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Column: Community Standard explained

There has been considerable discussion regarding the implementation of Duke's new honor code-the Duke Community Standard-to be unveiled this fall. We would like to reinforce what exactly the Community Standard is and how it differs from the present Honor Code. The present Honor Code refers only to matters of academic integrity-that is, activities within the context of coursework. The present Fundamental Standard, found only in the official University bulletins, is a statement of values pertaining to behavior within and outside the classroom. Whereas the Honor Code has been highlighted, the Fundamental Standard has been "hidden." The purpose of the Duke Community Standard-which combines elements of both credos-is to highlight the values that should inform any notion of community and to set an expectation for behavior in an undergraduate's life at Duke as a whole. The Duke Community Standard includes three policies that differentiate it from the Honor Code: (1) Non-Toleration Clause, (2) One-Time Faculty-Student Resolution, and (3) Wider Range of Judicial Sanctions.

Non-Toleration Clause and Responsibility of Students: The Non-Toleration Clause, which applies in the case of suspected academic dishonesty, states, "I will not lie, cheat, or steal in my academic endeavors, nor will I accept the actions of those who do." This clause makes it clear that those students who observe others violating the academic aspects of the Duke Community Standard must not accept the action. In practice, this means the observing student is encouraged to approach the student in question and encourage him or her to self-report; that failing, the observer is to report the student to a faculty member or dean. With the current Honor Code, one is also expected to report but is allowed to give an obscure explanation of the event (something to the tune of "Professor X, someone in this class has cheated"), without ever mentioning his/her own name in order to preserve anonymity. This will no longer be the case as of fall 2003. When students report, they will be expected to give a signed statement with the name of the accused (if known) and their own name to the Dean of Students' office within one week of the event. The change is meant to enhance the student body's sense of responsibility for the overall climate of academic integrity at Duke. This strengthening of the current non-toleration clause may be the hardest for students to swallow, since reporting on one's peers runs counter to societal norms; however, recent events at WorldCom, Enron, and other organizations have shown the importance of calling a stop to unethical behavior, since such behavior is of consequence to the larger community.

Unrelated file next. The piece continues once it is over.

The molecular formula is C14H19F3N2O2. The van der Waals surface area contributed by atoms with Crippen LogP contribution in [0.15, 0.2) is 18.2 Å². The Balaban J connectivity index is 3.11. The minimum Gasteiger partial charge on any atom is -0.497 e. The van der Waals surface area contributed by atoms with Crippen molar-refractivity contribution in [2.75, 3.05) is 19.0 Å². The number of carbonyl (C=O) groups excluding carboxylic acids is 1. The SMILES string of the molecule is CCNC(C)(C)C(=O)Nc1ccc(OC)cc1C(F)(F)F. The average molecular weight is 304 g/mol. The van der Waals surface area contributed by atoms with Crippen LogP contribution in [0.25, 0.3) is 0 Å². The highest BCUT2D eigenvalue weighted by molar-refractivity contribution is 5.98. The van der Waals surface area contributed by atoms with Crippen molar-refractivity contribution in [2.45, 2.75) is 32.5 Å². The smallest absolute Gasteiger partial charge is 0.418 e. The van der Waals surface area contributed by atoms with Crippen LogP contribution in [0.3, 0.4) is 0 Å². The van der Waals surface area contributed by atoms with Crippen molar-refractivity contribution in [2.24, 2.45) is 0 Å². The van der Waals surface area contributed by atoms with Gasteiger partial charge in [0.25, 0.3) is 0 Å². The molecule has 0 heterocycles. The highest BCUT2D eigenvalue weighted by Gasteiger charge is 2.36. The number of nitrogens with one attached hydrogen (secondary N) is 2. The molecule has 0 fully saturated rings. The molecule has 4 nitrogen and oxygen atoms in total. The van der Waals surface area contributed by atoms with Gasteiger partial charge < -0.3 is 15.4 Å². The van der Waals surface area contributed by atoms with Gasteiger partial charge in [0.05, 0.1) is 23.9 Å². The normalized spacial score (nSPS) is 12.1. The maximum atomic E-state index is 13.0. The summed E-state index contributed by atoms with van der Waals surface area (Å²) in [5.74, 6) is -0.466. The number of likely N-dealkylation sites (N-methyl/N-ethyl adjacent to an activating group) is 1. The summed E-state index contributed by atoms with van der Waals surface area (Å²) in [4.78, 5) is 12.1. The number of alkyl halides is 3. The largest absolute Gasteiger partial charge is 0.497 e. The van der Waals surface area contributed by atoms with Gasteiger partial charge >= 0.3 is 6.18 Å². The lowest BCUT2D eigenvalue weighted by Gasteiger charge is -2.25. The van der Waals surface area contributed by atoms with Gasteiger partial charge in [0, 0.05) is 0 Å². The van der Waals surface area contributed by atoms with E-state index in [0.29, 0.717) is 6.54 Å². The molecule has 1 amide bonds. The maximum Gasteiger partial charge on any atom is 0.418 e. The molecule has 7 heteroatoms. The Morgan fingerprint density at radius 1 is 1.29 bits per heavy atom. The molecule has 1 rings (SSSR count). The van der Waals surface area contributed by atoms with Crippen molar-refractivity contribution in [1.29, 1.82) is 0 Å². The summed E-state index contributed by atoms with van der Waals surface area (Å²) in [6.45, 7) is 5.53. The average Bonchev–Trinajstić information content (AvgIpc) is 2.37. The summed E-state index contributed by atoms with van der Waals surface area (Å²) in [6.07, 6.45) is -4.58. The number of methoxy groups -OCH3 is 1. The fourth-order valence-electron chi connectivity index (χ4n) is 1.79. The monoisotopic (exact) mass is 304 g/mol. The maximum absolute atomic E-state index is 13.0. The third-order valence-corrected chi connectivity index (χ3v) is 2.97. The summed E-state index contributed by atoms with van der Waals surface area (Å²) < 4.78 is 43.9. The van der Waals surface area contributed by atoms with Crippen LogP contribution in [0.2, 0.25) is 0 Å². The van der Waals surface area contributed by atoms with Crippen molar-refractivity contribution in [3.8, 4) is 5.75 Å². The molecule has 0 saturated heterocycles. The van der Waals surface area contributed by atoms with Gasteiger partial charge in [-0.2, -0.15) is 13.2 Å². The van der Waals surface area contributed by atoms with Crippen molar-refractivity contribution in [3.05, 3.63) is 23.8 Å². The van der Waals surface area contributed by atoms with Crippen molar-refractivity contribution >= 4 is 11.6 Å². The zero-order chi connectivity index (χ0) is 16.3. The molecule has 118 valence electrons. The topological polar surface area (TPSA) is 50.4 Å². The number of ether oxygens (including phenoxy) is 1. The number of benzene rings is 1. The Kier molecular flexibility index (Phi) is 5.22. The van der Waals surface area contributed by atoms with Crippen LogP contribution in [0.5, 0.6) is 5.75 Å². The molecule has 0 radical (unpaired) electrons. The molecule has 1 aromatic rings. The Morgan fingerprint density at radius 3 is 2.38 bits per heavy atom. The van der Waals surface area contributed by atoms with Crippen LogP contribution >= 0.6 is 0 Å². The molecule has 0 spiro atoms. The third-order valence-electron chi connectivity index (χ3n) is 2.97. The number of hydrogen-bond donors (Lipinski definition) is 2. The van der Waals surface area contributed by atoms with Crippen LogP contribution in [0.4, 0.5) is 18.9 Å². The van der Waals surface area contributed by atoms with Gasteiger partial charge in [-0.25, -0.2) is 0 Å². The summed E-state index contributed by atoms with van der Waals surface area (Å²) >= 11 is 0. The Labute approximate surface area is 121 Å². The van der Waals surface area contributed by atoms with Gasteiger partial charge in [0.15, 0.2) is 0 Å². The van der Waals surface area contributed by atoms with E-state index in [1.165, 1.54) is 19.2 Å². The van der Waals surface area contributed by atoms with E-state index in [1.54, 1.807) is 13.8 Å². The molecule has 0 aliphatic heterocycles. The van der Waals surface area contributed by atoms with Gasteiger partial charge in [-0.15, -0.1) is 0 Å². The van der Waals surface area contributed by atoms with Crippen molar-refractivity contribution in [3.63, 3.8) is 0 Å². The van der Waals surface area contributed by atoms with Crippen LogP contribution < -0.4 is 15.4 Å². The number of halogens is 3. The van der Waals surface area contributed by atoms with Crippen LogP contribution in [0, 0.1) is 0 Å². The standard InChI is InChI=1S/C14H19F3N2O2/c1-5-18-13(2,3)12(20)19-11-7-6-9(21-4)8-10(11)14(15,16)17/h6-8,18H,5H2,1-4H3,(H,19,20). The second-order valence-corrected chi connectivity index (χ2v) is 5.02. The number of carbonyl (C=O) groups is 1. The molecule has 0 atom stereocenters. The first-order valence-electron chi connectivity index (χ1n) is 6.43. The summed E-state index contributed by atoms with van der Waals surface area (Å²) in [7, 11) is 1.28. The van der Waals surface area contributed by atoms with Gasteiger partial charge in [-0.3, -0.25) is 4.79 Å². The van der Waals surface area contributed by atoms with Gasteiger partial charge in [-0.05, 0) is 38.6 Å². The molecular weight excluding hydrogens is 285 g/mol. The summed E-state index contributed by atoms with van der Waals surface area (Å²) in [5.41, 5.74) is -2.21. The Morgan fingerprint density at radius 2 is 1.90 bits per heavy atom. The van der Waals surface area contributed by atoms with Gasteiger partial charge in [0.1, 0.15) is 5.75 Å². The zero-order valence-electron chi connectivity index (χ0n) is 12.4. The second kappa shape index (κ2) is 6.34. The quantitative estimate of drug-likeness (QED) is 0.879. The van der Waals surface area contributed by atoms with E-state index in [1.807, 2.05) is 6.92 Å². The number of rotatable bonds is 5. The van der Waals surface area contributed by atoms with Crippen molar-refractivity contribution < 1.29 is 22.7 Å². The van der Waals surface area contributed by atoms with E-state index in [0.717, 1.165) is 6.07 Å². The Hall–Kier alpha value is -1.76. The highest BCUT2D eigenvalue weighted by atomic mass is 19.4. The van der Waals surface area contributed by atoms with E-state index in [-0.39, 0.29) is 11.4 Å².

One-Time Faculty-Student Resolution: Reserved for first-time offenses, the optional faculty-student resolution process is applied in cases of an academic integrity violation that, if forwarded to the judicial system, would likely result in a sanction less than suspension. The process is relatively simple: Once a professor has knowledge of an instance of dishonesty, if he or she wishes to engage in this process he or she must first contact the Dean of Students' office to ensure that the student is an appropriate candidate for a faculty-student resolution. The professor then presents his or her case to the student and offers a resolution (as one example, a reduced grade on the assignment), to which the student must respond within 48 hours. If the student accepts the resolution, the student signs the resolution form and it is then filed with the DOS; if the student does not accept the resolution, the case is automatically referred to the DOS for adjudication. This process is useful for resolving minor cases "in-house" and should be upheld fairly consistently given the clear boundaries of violations. The benefits are that this violation does not go on the student's reportable record (unless there is a second infraction), and the faculty and student can convert this problem into an important "educable moment."

Wider Range of Judicial Sanctions: In the past, sanctions for students who cheat and/or commit acts of plagiarism have often resulted in a standard two-semester suspension. A wider range of sanctions-now in effect-is more closely tied to the range of infractions. Just as there are gradations of breeches of academic integrity, so there are gradations of sanctions-from the assignment of reflection papers all the way up to expulsion. The perception of uniformity of sanctions need no longer obtain, and the educational value of all sanctions is emphasized.

Hope for Shared Responsibility and Trust: Many students hope that the heightened responsibility accorded to them by the Duke Community Standard will be met with a heightened degree of trust on the part of faculty. The Honor Council, in particular, would like more faculty to consider unproctored exams, especially in smaller classes, given that the requirement for faculty members to hold proctored exams was eliminated from the Faculty Handbook last year. We also hope that, with the support of the faculty, Duke Student Government and the Academic Integrity Council, and some creative new thinking on the subject, a revision of the current Dean's Excuse policy will not be long in coming.

Judith Ruderman is vice provost for academic and administrative services and chair of the Academic Integrity Council; Sandeep Kishore is a Trinity junior and chair of the Honor Council.